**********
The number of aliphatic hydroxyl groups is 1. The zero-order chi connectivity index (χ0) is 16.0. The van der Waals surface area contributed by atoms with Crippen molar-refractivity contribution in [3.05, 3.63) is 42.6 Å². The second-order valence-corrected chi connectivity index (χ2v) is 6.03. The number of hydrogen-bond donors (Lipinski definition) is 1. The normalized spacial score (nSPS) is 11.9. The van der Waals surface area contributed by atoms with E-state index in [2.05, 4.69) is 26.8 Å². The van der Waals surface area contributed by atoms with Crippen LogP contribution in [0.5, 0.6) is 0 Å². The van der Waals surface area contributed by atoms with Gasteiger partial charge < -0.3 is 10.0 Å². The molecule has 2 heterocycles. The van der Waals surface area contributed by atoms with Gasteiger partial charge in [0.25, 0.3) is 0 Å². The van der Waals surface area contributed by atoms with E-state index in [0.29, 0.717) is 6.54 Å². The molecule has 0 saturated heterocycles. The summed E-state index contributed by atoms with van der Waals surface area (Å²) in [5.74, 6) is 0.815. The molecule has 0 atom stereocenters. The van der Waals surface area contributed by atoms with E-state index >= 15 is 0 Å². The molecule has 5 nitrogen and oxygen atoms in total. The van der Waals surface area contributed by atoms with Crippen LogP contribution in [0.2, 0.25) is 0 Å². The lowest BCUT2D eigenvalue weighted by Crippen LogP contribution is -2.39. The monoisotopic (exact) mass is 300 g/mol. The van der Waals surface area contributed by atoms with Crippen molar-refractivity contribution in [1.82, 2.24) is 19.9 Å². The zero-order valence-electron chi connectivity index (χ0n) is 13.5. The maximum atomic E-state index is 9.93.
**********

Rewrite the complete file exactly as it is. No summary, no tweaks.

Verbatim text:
The number of aliphatic hydroxyl groups is 1. The zero-order chi connectivity index (χ0) is 16.0. The van der Waals surface area contributed by atoms with Crippen molar-refractivity contribution in [3.05, 3.63) is 42.6 Å². The second-order valence-corrected chi connectivity index (χ2v) is 6.03. The number of hydrogen-bond donors (Lipinski definition) is 1. The normalized spacial score (nSPS) is 11.9. The van der Waals surface area contributed by atoms with E-state index in [2.05, 4.69) is 26.8 Å². The van der Waals surface area contributed by atoms with Crippen LogP contribution in [0.5, 0.6) is 0 Å². The van der Waals surface area contributed by atoms with Gasteiger partial charge < -0.3 is 10.0 Å². The molecule has 2 heterocycles. The van der Waals surface area contributed by atoms with Gasteiger partial charge in [0.25, 0.3) is 0 Å². The van der Waals surface area contributed by atoms with E-state index in [0.29, 0.717) is 6.54 Å². The molecule has 0 saturated heterocycles. The summed E-state index contributed by atoms with van der Waals surface area (Å²) in [5.74, 6) is 0.815. The molecule has 0 atom stereocenters. The van der Waals surface area contributed by atoms with E-state index >= 15 is 0 Å². The molecule has 5 nitrogen and oxygen atoms in total. The van der Waals surface area contributed by atoms with Crippen LogP contribution in [0.2, 0.25) is 0 Å². The lowest BCUT2D eigenvalue weighted by Crippen LogP contribution is -2.39. The monoisotopic (exact) mass is 300 g/mol. The van der Waals surface area contributed by atoms with Crippen molar-refractivity contribution in [1.82, 2.24) is 19.9 Å². The zero-order valence-electron chi connectivity index (χ0n) is 13.5. The maximum atomic E-state index is 9.93.